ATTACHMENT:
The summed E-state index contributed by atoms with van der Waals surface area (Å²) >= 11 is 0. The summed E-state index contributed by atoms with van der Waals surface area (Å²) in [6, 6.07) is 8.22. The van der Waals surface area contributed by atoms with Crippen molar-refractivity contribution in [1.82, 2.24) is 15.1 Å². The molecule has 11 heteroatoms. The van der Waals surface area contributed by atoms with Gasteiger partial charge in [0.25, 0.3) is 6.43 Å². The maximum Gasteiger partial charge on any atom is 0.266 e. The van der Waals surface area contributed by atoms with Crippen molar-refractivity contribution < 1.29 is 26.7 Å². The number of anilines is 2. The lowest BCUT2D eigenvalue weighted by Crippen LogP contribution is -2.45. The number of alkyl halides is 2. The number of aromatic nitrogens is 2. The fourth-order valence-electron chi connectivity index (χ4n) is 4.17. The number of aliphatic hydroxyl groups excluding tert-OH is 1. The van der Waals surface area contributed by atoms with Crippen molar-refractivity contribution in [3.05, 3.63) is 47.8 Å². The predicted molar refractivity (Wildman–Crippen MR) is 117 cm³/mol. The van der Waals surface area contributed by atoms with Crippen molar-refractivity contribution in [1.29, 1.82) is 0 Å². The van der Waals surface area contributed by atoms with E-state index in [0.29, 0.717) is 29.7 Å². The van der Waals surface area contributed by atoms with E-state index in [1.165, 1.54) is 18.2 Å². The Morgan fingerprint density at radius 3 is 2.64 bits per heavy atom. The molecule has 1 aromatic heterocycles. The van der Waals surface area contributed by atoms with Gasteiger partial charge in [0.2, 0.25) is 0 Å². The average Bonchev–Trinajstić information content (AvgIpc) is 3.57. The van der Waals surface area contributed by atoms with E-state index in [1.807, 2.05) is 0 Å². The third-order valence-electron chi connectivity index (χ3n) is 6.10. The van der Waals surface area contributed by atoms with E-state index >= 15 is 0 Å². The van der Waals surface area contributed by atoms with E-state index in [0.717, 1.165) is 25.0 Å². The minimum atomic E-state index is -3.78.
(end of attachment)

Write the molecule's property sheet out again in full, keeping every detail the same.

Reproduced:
The summed E-state index contributed by atoms with van der Waals surface area (Å²) >= 11 is 0. The summed E-state index contributed by atoms with van der Waals surface area (Å²) in [6, 6.07) is 8.22. The van der Waals surface area contributed by atoms with Crippen molar-refractivity contribution in [1.82, 2.24) is 15.1 Å². The molecule has 11 heteroatoms. The van der Waals surface area contributed by atoms with Gasteiger partial charge in [0.25, 0.3) is 6.43 Å². The maximum Gasteiger partial charge on any atom is 0.266 e. The van der Waals surface area contributed by atoms with Crippen molar-refractivity contribution < 1.29 is 26.7 Å². The number of anilines is 2. The lowest BCUT2D eigenvalue weighted by Crippen LogP contribution is -2.45. The number of alkyl halides is 2. The number of aromatic nitrogens is 2. The fourth-order valence-electron chi connectivity index (χ4n) is 4.17. The number of aliphatic hydroxyl groups excluding tert-OH is 1. The van der Waals surface area contributed by atoms with Crippen molar-refractivity contribution in [3.05, 3.63) is 47.8 Å². The predicted molar refractivity (Wildman–Crippen MR) is 117 cm³/mol. The van der Waals surface area contributed by atoms with Crippen molar-refractivity contribution in [1.29, 1.82) is 0 Å². The van der Waals surface area contributed by atoms with E-state index in [0.29, 0.717) is 29.7 Å². The van der Waals surface area contributed by atoms with E-state index in [1.165, 1.54) is 18.2 Å². The Morgan fingerprint density at radius 3 is 2.64 bits per heavy atom. The molecule has 1 aromatic heterocycles. The van der Waals surface area contributed by atoms with Gasteiger partial charge in [0.2, 0.25) is 0 Å². The average Bonchev–Trinajstić information content (AvgIpc) is 3.57. The van der Waals surface area contributed by atoms with E-state index in [1.807, 2.05) is 0 Å². The third-order valence-electron chi connectivity index (χ3n) is 6.10. The van der Waals surface area contributed by atoms with E-state index >= 15 is 0 Å². The van der Waals surface area contributed by atoms with E-state index in [0.717, 1.165) is 25.0 Å². The minimum atomic E-state index is -3.78.